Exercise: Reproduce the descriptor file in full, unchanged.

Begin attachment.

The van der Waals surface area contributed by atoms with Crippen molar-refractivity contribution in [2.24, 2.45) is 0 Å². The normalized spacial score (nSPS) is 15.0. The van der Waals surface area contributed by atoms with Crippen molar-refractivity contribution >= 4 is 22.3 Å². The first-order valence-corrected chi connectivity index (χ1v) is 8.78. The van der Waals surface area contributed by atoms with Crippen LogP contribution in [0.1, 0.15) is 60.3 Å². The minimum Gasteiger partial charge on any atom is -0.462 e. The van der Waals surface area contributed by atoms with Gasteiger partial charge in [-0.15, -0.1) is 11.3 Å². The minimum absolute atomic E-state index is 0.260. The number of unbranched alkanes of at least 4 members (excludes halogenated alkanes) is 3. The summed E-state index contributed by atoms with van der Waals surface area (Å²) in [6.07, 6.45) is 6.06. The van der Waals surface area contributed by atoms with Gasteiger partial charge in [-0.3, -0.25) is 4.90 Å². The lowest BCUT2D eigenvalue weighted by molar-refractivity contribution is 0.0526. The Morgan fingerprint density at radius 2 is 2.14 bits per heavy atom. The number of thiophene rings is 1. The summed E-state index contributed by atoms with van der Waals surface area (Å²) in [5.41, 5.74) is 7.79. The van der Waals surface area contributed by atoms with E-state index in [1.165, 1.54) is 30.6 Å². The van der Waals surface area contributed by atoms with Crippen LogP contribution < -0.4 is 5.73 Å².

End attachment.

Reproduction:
The van der Waals surface area contributed by atoms with Crippen molar-refractivity contribution in [2.24, 2.45) is 0 Å². The normalized spacial score (nSPS) is 15.0. The van der Waals surface area contributed by atoms with Crippen molar-refractivity contribution >= 4 is 22.3 Å². The first-order valence-corrected chi connectivity index (χ1v) is 8.78. The van der Waals surface area contributed by atoms with Crippen LogP contribution in [0.1, 0.15) is 60.3 Å². The minimum Gasteiger partial charge on any atom is -0.462 e. The van der Waals surface area contributed by atoms with Gasteiger partial charge in [-0.15, -0.1) is 11.3 Å². The minimum absolute atomic E-state index is 0.260. The number of unbranched alkanes of at least 4 members (excludes halogenated alkanes) is 3. The summed E-state index contributed by atoms with van der Waals surface area (Å²) in [6.07, 6.45) is 6.06. The van der Waals surface area contributed by atoms with Gasteiger partial charge in [-0.3, -0.25) is 4.90 Å². The lowest BCUT2D eigenvalue weighted by molar-refractivity contribution is 0.0526. The Morgan fingerprint density at radius 2 is 2.14 bits per heavy atom. The number of thiophene rings is 1. The summed E-state index contributed by atoms with van der Waals surface area (Å²) in [5.41, 5.74) is 7.79. The van der Waals surface area contributed by atoms with E-state index in [1.165, 1.54) is 30.6 Å². The van der Waals surface area contributed by atoms with Crippen LogP contribution < -0.4 is 5.73 Å².